Sermons

Summary: The love of God for humanity is as unfathomable as the depth and scale of the universe. But we can, in a small yet intimate way, gain an understanding of and even identify with that love.

I think most of us are well familiar with the developmental disorder known as Autism. It seems that its being diagnosed more and more frequently these days. In fact, the CDC estimates that Autism affects one in every 68 children in the US. It’s so common that most of us either have someone in our families that is Autistic or know someone who is. And as you probably know, a person with Autism typically has a very difficult time forming relationships, trusting people or sometimes even communicating with others. And, even though they are usually surrounded by people who desperately love them, their world tends to be a very isolated and lonely one.

But I recently read an article about another disorder that is often described as the opposite of Autism. This one is pretty rare, it affects only one in every 30,000 people in the US. It was first identified in the 1960s and is named after the doctor that discovered it. It’s called Williams Syndrome. It can often be recognized by some very distinct facial features that usually accompany this disorder such as narrow chin, high cheekbones, prominent ears, and upturned noses. The typical presence of these facial features is why it was originally called Elfin Facies syndrome. But, to me, the most intriguing thing about Williams Syndrome is that it tends to cause those who have it to “freely and deeply love everyone.” In fact the article I read was from an interview with Jennifer Latson who wrote a book based on the true story of a 12 year old boy with Williams Syndrome. The book was titled The Boy Who Loved Too Much- A true story of pathological friendliness.

In her book, she describes how this 12 year old boy, she calls “Eli” would just go up and enthusiastically hug complete strangers and tell them all about himself and asked them many personal questions about their lives as well. She goes on to talk about how difficult this disorder can be on his mother—especially the older he gets. She worries about his going up and hugging the wrong person for fear that they may react rudely or even violently.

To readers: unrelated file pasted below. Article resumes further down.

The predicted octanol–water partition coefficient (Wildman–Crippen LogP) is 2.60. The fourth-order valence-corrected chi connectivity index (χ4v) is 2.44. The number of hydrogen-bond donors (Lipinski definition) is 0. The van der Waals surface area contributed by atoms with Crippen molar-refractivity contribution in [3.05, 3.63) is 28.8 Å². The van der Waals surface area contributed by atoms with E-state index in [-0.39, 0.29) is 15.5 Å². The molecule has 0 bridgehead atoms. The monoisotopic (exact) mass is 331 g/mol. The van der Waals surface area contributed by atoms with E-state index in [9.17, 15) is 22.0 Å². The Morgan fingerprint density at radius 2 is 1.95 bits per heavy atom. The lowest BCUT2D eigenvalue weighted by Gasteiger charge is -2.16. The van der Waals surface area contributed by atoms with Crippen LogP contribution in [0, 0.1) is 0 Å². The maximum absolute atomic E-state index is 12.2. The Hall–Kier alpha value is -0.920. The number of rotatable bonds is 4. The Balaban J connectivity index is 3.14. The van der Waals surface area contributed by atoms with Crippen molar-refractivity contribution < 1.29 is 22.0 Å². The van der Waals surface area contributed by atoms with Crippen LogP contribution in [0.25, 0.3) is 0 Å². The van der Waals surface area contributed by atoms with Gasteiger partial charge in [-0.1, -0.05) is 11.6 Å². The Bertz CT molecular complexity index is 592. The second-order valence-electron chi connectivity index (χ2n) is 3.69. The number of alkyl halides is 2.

And she also worries that some day he may completely trust someone who will take cruel advantage of his trusting and loving nature.

So, while most mothers are striving to teach their children to be more friendly and obedient, Eli’s mother spends a lot of time trying to teach him NOT to be SO FRIENDLY and NOT to indiscriminately and completely TRUST everyone because, sadly, some people may mean to do him serious harm.

After reading that article, I had to stop and ask myself, who REALLY has the “disorder”? Eli or the rest of us? I mean, it’s sad isn’t it? That we live in a world where it is often very dangerous to simply love and trust another human being.

The undeniable, unavoidable reality of living in this world scarred by sin, is that genuine love, in any pure form, whether you have Williams Syndrome or not, is indeed risky business. Because true love ALWAYS carries with it the very real risk of pain. Think about it: Love, the greatest gift God has given to humanity is always shadowed with the ominous possibility-if not the imminent reality, that this same gift could very well become the source of our deepest pain and grief.

If you’ve ever lost someone you dearly loved, you know what I’m talking about; if you’ve ever had sit helplessly by and watch a loved one suffer…. or if you’ve ever completely given your heart to someone and they virtually stomped on it, you know what I mean..

Maybe I’m wrong, but here’s the way I see it; When we truly love someone or even someTHING such as a pet, we essentially give them a part of our hearts—we become emotionally invested in them. And the more we love them—the more invested we are and the more pain we experience if we should lose them, have to see them suffering, or if they somehow prove unworthy of our emotional investment in them..

When we truly love someone, we become vulnerable because of that piece of ourselves we've entrusted to them.

When our daughter, Meagan tuned 16 and first got her driver’s license and was allowed to venture out into this sometimes dark and scary world on her own, it wasn’t the easiest thing to do to let her go. One day my wife Tammy said, she just doesn’t get it, that’s my heart zipping up and down the roads out there!

Truly loving someone is so risky that many people actually choose NOT to allow themselves to love in order to protect themselves from the potential pain that may very well spring from that same love.

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